When Your Most Significant Other is a Computer

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It’s the relationship you spend more time on than any other. It has deepened even during the past few years. When things go wrong, you become enraged and tearful and attack inanimate objects—but you’re willing to spend hours making things right.

Obviously, we’re talking about your relationship with your personal computer.

Consider this: In a survey earlier this year, 64 percent of Americans say they spend more time with their computer than with their significant other. Meanwhile, 84 percent said they were more dependent on their computer than they were three years ago.

Probing emotions

Those were just a couple of the recently released findings from a consumer survey conducted in January for SupportSoft Inc., a firm in Redwood City, Calif., that makes software for computer help desks. Anthony Rodio, the firm’s chief marketing officer, said SupportSoft commissioned the survey to test the waters before getting into the consumer market.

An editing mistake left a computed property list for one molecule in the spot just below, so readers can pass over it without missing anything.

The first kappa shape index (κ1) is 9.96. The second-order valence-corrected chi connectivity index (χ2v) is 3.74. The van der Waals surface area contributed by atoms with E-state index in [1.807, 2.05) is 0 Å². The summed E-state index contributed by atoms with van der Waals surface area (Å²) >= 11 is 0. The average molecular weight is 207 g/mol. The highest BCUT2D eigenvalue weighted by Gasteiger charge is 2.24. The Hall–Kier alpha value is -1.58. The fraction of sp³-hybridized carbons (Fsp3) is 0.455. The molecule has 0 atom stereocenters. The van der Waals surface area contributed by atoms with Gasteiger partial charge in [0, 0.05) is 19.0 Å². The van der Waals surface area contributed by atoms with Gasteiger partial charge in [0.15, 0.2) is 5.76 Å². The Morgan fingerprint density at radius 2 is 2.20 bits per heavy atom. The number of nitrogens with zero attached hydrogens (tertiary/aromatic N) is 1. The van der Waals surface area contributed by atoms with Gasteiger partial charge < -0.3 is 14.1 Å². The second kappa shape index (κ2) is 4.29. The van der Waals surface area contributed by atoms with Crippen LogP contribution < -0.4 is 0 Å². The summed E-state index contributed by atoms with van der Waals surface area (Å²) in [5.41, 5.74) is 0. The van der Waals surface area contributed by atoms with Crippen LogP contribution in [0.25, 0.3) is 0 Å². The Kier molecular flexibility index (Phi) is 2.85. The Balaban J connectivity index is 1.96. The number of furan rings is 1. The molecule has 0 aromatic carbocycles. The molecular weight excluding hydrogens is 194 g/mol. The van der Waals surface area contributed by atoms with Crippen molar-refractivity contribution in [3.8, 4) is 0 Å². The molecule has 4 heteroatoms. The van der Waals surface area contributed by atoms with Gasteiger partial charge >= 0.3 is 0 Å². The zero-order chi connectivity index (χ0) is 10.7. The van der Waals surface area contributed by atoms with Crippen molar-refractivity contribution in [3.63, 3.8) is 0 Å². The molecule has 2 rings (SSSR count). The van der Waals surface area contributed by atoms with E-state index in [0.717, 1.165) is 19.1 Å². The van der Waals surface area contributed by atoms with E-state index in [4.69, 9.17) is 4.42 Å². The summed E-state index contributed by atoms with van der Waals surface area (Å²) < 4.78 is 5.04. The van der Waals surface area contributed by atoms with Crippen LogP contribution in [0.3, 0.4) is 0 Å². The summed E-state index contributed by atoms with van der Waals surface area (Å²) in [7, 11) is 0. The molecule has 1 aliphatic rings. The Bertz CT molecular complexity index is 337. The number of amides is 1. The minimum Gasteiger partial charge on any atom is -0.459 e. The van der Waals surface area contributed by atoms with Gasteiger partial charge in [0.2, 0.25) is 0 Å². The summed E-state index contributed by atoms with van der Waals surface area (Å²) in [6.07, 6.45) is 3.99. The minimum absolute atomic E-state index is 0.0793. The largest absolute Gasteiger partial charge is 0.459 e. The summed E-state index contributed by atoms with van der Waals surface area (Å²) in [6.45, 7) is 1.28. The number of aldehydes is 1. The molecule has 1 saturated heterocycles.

They were surprised, Rodio said, to find that computer problems could unleash such powerful emotions. When confronted with a dead computer, 19 percent admitted to wanting to hurl it out the nearest window, 9 percent felt stranded and alone, 11 percent used language normally reserved for special occasions, 7 percent did so loudly, 3 percent did so tearfully and 3 percent additionally vented their wrath on inanimate objects. (They were not asked about animate targets—it was a survey, not a police blotter.)

On the other hand, a healthy 32 percent said that they basically shrugged.

The respondents (who were all over 18, owned a PC and enjoyed broadband Internet access) estimated they spent an average of 12 hours a month wrestling with computer problems. Unsurprisingly, 48 percent said they would rather help a friend move than deal with a computer problem. Thirty percent said they currently felt more frustration with their computer than they felt three years ago.


Rodio said that, after digesting the results, his firm decided that people were looking for support and empathy during their times of computer troubles. So SupportSoft made the decision not to follow the example of the service firms that use “geek” and “nerd” in their business names, and instead touted their staff as supportive and caring “computer therapists.” They simply named their consumer service “support.com.”

“At this point we can barely hire enough people to keep up with the business,” Rodio told LiveScience.

As for those people spending more time with their computers than with their animate partners, “The computer is a nice tool, but using one is not the same as face-time,” he said. “Closing the laptop would be a good thing now and then.”